Umali entered the Pendatun Room, which serves as the temporary office of the prosecution, but at 2:28 p.m. “he was seen standing outside near the Pendatun Room appearing to be talking to an individual who appears to be a short female,” Balajadia said.

“Their interaction lasted until about 2:33 p.m.,” he said.

Camera No. 14 footage showed Umali entering the Senate session hall at 2:26 p.m. when the impeachment trial had already started. He left at 3:15 p.m. using the exit stairs on the second floor.

No camera has been installed in this area, which makes it a blind spot. It took Umali only a minute to surface at the main lobby on the ground floor.

Umali boarded his car at 3:19 p.m.

“Please note that we did not monitor anything that appeared to be a transfer of documents or objects from his interaction with an unidentified person in the fifth floor, not at the Session Hall, second floor hallway, and ground floor lobby up to the time he exited the Senate lobby and seemingly boarding a vehicle,” Balajadia said.

‘Fake documents’

Under questioning by Senator Francis Escudero at the February 6 hearing, Umali said he could not recall the identity of the woman, or where exactly in the Senate he had met her.

But he recalled meeting her before leaving the Senate for the Department of Public Works and Highways’ main office in Port Area, Manila, where he followed up some of his pending projects before proceeding to Midas Hotel and Casino for the regular post-trial briefing with members of the prosecution.

He said that while in his car en route to the meeting, he looked at the documents that he later turned over to Tupas at the meeting.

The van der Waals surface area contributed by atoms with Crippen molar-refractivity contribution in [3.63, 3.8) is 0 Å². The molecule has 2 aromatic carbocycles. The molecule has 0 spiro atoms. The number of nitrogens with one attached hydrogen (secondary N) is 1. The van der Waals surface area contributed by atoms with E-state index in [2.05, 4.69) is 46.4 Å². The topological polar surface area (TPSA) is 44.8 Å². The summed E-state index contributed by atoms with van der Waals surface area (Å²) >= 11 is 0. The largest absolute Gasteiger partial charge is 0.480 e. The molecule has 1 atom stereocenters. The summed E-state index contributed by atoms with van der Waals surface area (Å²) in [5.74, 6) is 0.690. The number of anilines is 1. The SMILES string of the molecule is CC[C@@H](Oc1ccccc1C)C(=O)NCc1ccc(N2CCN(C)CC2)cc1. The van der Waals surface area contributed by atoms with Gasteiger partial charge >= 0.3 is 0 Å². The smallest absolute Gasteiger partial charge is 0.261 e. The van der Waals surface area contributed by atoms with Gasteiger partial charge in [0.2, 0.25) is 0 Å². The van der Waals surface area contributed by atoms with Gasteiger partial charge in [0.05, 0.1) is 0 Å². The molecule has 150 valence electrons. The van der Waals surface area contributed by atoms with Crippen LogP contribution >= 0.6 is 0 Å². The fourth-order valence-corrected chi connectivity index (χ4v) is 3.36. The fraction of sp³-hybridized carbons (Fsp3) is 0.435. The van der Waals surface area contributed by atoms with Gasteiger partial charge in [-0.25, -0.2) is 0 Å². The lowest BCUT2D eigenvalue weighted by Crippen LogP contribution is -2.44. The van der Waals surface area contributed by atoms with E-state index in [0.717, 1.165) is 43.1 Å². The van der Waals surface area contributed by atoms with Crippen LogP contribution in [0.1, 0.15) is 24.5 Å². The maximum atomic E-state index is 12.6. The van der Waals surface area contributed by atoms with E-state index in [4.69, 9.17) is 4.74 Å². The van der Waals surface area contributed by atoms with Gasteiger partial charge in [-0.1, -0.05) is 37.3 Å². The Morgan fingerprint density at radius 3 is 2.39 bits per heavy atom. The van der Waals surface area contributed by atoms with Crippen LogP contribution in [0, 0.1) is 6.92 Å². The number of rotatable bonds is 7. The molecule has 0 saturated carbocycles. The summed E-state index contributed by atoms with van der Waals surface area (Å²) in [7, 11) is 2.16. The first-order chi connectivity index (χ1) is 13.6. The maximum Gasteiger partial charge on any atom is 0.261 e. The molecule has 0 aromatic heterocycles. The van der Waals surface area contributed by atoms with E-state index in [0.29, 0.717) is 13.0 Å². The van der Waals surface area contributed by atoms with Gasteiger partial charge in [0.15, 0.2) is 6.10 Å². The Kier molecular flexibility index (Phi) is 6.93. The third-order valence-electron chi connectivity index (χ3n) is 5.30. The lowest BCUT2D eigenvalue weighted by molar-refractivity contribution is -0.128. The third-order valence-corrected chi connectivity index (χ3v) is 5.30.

But when she testified at the impeachment court on Monday, PSBank Katipunan branch manager Annabelle Tiongson said the specimen signature cards submitted by the prosecution to the Senate Clerk of Court were not genuine.

“[These] are fake documents,” Tiongson said. “These did not come from our bank. [These] are not replicas of genuine documents.”

Enrile, Escudero and Sen. Jinggoy Estrada took turns in questioning Tiongson on the authenticity of the signature cards.

‘Short’ custodians?

According to Tiongson, signature cards are kept in a cabinet in a vault at the bank.

She said two bank officers held the key for the “safekeeping” of the cards, but that she could access the documents as well.

Enrile’s said: “Not one of them can open the filing cabinet without the other?”

She replied: “Yes, it’s a joint custody.”

Asked by Sen. Jinggoy Estrada whether the custodians of the signature cards were “small ladies,” Tiongson said they were “shorter than I am” but that the height of a person was “relative” to the observer.